Netflix documentary “Spelling the Dream”, which is also known as “Breaking the Bee”, examines one interesting current ethnic trend of the Scripps National Spelling Bee, but it only comes to scratch the surface in the end. Although it is fairly entertaining thanks to the undeniable spirit and personality of several young contestants on whom it happens to observe, the documentary often feels unfocused and scattershot as busily juggling its human subjects during its short running time (82 minutes). It inevitably comes to depend a lot on the expected suspense around who will be the winner at the end of the competition, and that is a mild disappointment in my humble opinion.
It is a bit shame that director/co-writer/co-producer Sam Rega and his crew members could not look closely on the extraordinary outcome of the 2019 Scripps National Spring Bee. No less than 8 competitors became the champions together after going through so many rounds together without any misspelling, and that was certainly a sight as uplifting as the climactic scene of “Akeelah and the Bee” (2006), a little overlooked drama film about a young bright African American girl who comes to discover her exceptional talent for spelling bee competition.
Anyway, many people were amazed or amused to see that seven of these eight special champions were Indian American kids, and, as the documentary soon points out, that is no surprise at all considering that Indian American competitors have constantly swept the Scripps National Spring Bee during last 10 years. Since the competition had the first Indian American winner in the 1980s, lots of Indian American kids have gone all the way for winning at the Scripps National Spring Bee, and the amazing winning records from them are simply the culmination of the efforts of many years from them and their families and communities.
During its early part, the documentary delves a bit into how this exceptional achievement is possible for these Indian American kids. First of all, they grew up under highly educated parents, many of whom were easily permitted to emigrate to US because of their educational and professional backgrounds. They are usually engineers or doctors, and they are certainly well aware of the importance of education, while hoping to provide the best opportunities for their children who will grow up as Americans.
Of course, learning how to speak, read, and write English comes first above all else for their children, and that usually leads their children to spelling bee competitions. After all, for showing your exemplary cultural assimilation into the American society, what can be possibly more awesome than demonstrating the sheer mastery of English vocabulary in front of many others?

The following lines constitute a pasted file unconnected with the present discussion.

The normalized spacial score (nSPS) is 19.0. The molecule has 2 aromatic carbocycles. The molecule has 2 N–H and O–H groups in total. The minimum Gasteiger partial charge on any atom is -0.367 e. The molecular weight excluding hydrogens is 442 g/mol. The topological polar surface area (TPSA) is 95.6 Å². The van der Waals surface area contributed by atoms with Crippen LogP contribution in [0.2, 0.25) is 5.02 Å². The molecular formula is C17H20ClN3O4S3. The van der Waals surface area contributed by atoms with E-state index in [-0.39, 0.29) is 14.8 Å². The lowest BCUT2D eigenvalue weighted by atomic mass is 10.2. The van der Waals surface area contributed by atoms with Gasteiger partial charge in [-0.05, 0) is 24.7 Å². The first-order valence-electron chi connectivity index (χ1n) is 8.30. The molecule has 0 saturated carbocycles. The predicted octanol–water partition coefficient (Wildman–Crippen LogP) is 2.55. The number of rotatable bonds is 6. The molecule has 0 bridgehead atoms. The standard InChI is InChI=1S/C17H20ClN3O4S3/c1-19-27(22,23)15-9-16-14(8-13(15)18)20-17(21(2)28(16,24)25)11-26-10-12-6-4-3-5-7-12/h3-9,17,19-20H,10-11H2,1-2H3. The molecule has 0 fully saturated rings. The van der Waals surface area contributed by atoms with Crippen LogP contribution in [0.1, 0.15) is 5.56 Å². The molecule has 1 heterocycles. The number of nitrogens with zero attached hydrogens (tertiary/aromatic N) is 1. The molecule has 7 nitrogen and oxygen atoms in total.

Once there came a breakthrough thanks to the aforementioned Indian American winner at the Scripps National Spelling Bee in the 1980s, more Indian American kids have been encouraged to enter the competition during next three decades, and we hear about how their local communities have fully supported and nurtured this growing trend. Having already gone through rigorous processes of training and competing within their local communities, many of Indian American spelling bee competitors are usually quite prepared from the start, and they accordingly come to show more excellence compared to others.
As cheerfully revolving around four different Indian American kids, the documentary shows us how much they enjoy their preparation process even though they feel pressured more and more as the upcoming Scripps National Spelling Bee approaches closer day by day. All of them are bright and plucky in each own way, and each of them has each own method to memorize the spelling of thousands of many different tricky words such as ‘zwitterion’ or ‘xanthochroid’.
Of course, they cannot possibly memorize every English word in the world, and they surely hope that they will not come across an unfamiliar word in the middle of the competition. When Shourav, who is supposed to be the most confident one in the bunch, is asked to spell a word which is short but may cause his exit, the level of tension is certainly high as his family members brace for themselves along with other audiences, and everyone is relieved when he spells that word right in the end.
Although there is always some crushing bitterness whenever a competitor comes to exit due to a wrong spelling, the documentary keeps the mood light and cheery as if it were afraid of making us feel bad. In case of those deplorable racist reactions hurled at the Indian American competitors of the Scripps National Spelling Bee, the documentary simply laughs at these stinking online comments a little. At least, I will not deny that I was amused a bit by one of them, whose misspelling takes me back to the photo of an idiotic racist who did not even know how to spell ‘moron’.
On the whole, “Spelling the Dream” may satisfy and enlighten you if you are not particularly familiar with spelling bee competitions. I cannot easily recommend it because it does not go beyond what I learned from “Akeelah and the Bee” and other notable spelling bee competition movies such as “Bee Season” (2005) and “Bad Words” (2013), which incidentally has a little plucky Indian American kid as one of its main characters. To be frank with you, I would love to hear the opinions and thoughts on that mean-spirited black comedy film from these four kids and their family members in the documentary.